Diversity, Equity, & Inclusion

Pop Culture: GSWNY Celebrates Pride Month

This month, the GSWNY Diversity, Equity, & Inclusion Committee is celebrating Pride! Throughout June, we’ll share more about the history of Pride, as well as highlights from LGBTQ+ representation in pop culture, highlights of community members, tips for allies, as well as local resources.

The last 20 years has seen an incredible rise of LGBTQ+ representation in pop culture. More characters, storylines, and projects are happening than ever before. This week, we wanted to highlight some of the ground-breaking moments over the last few decades in the worlds of television, film, and music.

Naturally our timeline begins when Ellen DeGeneres came out on the cover of Time Magazine in 1997, with her titular television show character following the same day. This historic moment paved the way for more actors to feel comfortable being true to themselves and lighting the way for more LGBTQ+ characters.

As a matter of fact, the following year saw the premiere of Will & Grace, a cultural phenomenon that was the first primetime sitcom that had gay characters as leads. In 2000, Dawson’s Creek was the first show to depict a kiss between two men.

That same year, Queer as Folk was the first drama that told the stories of gay men and lesbian women, with stories covering coming out, discrimination at work, same-sex marriage, and adoption.

While television made progress, movies still lagged. Chinese American filmmaker Alice Wu released ‘Saving Grace’ in 2004, a lesbian rom-com that hits on the struggles of gay Asian Americans. In 2020, Wu’s second movie ‘The Half of It’ was released on Netflix and tells the story of a Chinese American teenager who befriends a jock and falls for his crush after he hires her to write love letters.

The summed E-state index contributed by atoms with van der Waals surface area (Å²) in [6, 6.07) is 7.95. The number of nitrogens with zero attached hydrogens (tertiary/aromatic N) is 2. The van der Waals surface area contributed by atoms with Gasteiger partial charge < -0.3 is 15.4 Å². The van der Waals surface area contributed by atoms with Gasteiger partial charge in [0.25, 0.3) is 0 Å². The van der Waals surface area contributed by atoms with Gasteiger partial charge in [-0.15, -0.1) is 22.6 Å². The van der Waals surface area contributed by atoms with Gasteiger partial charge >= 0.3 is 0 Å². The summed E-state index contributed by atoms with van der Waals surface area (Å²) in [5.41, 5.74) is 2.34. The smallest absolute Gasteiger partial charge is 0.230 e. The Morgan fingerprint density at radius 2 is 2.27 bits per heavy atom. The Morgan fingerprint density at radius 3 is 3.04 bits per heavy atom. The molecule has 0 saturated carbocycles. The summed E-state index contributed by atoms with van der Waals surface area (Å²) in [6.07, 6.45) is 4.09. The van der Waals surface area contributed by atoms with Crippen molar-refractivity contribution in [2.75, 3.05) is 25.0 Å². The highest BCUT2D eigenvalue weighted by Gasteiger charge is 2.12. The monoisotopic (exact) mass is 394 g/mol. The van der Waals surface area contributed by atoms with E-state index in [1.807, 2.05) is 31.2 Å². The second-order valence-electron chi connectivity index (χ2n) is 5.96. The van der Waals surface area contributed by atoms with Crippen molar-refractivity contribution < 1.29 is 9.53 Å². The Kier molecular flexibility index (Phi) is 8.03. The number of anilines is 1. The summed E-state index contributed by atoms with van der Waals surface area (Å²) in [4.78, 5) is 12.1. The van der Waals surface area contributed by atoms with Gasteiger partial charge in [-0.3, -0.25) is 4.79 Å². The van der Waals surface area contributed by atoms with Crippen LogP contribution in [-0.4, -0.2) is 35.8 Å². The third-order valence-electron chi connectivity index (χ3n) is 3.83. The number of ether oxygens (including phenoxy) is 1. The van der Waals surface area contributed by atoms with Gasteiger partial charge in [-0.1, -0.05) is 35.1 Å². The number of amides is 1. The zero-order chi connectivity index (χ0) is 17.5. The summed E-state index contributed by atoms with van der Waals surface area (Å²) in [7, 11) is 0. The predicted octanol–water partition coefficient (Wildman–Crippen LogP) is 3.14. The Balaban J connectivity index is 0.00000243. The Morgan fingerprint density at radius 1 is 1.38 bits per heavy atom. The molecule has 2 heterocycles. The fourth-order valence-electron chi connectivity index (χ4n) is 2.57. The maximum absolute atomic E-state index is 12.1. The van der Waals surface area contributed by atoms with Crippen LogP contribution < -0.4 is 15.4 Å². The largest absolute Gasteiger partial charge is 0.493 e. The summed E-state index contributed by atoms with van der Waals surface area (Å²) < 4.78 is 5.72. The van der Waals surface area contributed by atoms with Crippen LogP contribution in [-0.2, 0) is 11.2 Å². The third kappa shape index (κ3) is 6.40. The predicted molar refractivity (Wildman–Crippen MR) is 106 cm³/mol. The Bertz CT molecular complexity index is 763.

Finally, in 2005, ‘Brokeback Mountain’ became the first same-sex romance to succeed with both critics and audiences and went on to win three Oscars.

In 2009, Modern Family premiered, showcasing two gay main characters and helped normalize both their relationship and same-sex parenting.

New ground was broken in 2014 when Laverne Cox, a trans actress on Orange is the New Black, was nominated for an Emmy, becoming the first openly transgender person to receive a nomination in an acting category.

Two years later, actor Amandla Stenberg, known for their roles in The Hunger Games and The Hate U Give, came out as non-binary.

Many people might remember the 2017 Oscars as the time the incorrect envelope was given, causing the wrong people to believe they had just won Best Picture, but that wasn’t the most notable thing. The actual winner, Moonlight, was the first LGBTQ+ movie to win in the category.

Later that year, Asia Kate Dillon became the first non-binary main character in their role on the show Billions. Dillon continues to advocate for roles to be non-binary, and asked that their character in the upcoming John Wick movie reflect this.

The first mainstream teen romantic comedy featuring a gay lead, called Love, Simon, was released in 2018. Its success led to the creation of a Hulu show, Love, Victor, which premiered last year.

While he enjoyed the success of his number one hit, Old Town Road, Lil Nas X used the opportunity to come out as gay to his Twitter followers in 2019.

During the Emmys that year, Billy Porter made history when he became the first openly gay Black man to win a best lead actor Emmy for his role in Pose. 2019 also saw comedian Lilly Singh become the first openly bisexual woman of color to host a talk show.

In 2020, several notable actors came out as non-binary. Elliot Page, known for roles in Juno, Inception, and the Umbrella Academy, announced they were also transgender. Broadway star and Grey’s Anatomy alum Sara Ramirez came out in an Instagram post and will play a non-binary character in the Sex and the City reboot.

Zaya Wade, daughter of Dwayne Wade and Gabrielle Union, embraced her truth and came out to her parents as transgender.

Earlier this year, Demi Lovato came out as non-binary and discussed their journey to discovering who they are and their identity.

Two important notes: First, the above is just a few of the many examples of progress, especially in recent years. Second, while yes, progress, is being made, we know there is still a long way to go. Issues still arise with typecasting LGBTQ+ actors into roles as they identify, while cisgender and straight actors can play anyone. The representation of the community can also perpetuate harmful stereotypes, depending on the situation. While we are excited by how far the world has come, we know there is still a long way to go for true equality.


Did we miss your local celebrations? Email communications@gswny.org to let us know!

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